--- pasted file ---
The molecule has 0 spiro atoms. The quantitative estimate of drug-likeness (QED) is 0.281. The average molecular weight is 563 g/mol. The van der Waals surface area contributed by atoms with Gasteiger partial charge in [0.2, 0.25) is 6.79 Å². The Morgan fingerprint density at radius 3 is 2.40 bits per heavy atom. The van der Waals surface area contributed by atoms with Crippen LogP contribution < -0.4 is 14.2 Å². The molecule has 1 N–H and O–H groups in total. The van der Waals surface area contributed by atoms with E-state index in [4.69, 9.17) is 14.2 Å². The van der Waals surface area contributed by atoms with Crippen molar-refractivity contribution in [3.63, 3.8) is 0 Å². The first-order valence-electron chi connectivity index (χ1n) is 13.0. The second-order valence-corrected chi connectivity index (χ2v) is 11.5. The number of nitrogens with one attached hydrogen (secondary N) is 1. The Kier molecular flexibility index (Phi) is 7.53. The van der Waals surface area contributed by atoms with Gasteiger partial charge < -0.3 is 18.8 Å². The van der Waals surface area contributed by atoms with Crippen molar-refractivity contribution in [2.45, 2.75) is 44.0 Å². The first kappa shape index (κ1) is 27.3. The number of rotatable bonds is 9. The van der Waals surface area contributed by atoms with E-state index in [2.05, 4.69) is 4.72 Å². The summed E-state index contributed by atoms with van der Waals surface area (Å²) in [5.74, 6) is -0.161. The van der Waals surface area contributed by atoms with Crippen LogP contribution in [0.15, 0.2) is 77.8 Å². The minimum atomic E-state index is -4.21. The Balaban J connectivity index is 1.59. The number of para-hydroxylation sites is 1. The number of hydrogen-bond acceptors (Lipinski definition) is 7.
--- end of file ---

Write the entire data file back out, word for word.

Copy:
The molecule has 0 spiro atoms. The quantitative estimate of drug-likeness (QED) is 0.281. The average molecular weight is 563 g/mol. The van der Waals surface area contributed by atoms with Gasteiger partial charge in [0.2, 0.25) is 6.79 Å². The Morgan fingerprint density at radius 3 is 2.40 bits per heavy atom. The van der Waals surface area contributed by atoms with Crippen LogP contribution < -0.4 is 14.2 Å². The molecule has 1 N–H and O–H groups in total. The van der Waals surface area contributed by atoms with E-state index in [4.69, 9.17) is 14.2 Å². The van der Waals surface area contributed by atoms with Crippen molar-refractivity contribution in [3.63, 3.8) is 0 Å². The first-order valence-electron chi connectivity index (χ1n) is 13.0. The second-order valence-corrected chi connectivity index (χ2v) is 11.5. The number of nitrogens with one attached hydrogen (secondary N) is 1. The Kier molecular flexibility index (Phi) is 7.53. The van der Waals surface area contributed by atoms with Gasteiger partial charge < -0.3 is 18.8 Å². The van der Waals surface area contributed by atoms with Crippen molar-refractivity contribution in [2.45, 2.75) is 44.0 Å². The first kappa shape index (κ1) is 27.3. The number of rotatable bonds is 9. The van der Waals surface area contributed by atoms with E-state index in [2.05, 4.69) is 4.72 Å². The summed E-state index contributed by atoms with van der Waals surface area (Å²) in [5.74, 6) is -0.161. The van der Waals surface area contributed by atoms with Crippen LogP contribution in [0.15, 0.2) is 77.8 Å². The minimum atomic E-state index is -4.21. The Balaban J connectivity index is 1.59. The number of para-hydroxylation sites is 1. The number of hydrogen-bond acceptors (Lipinski definition) is 7.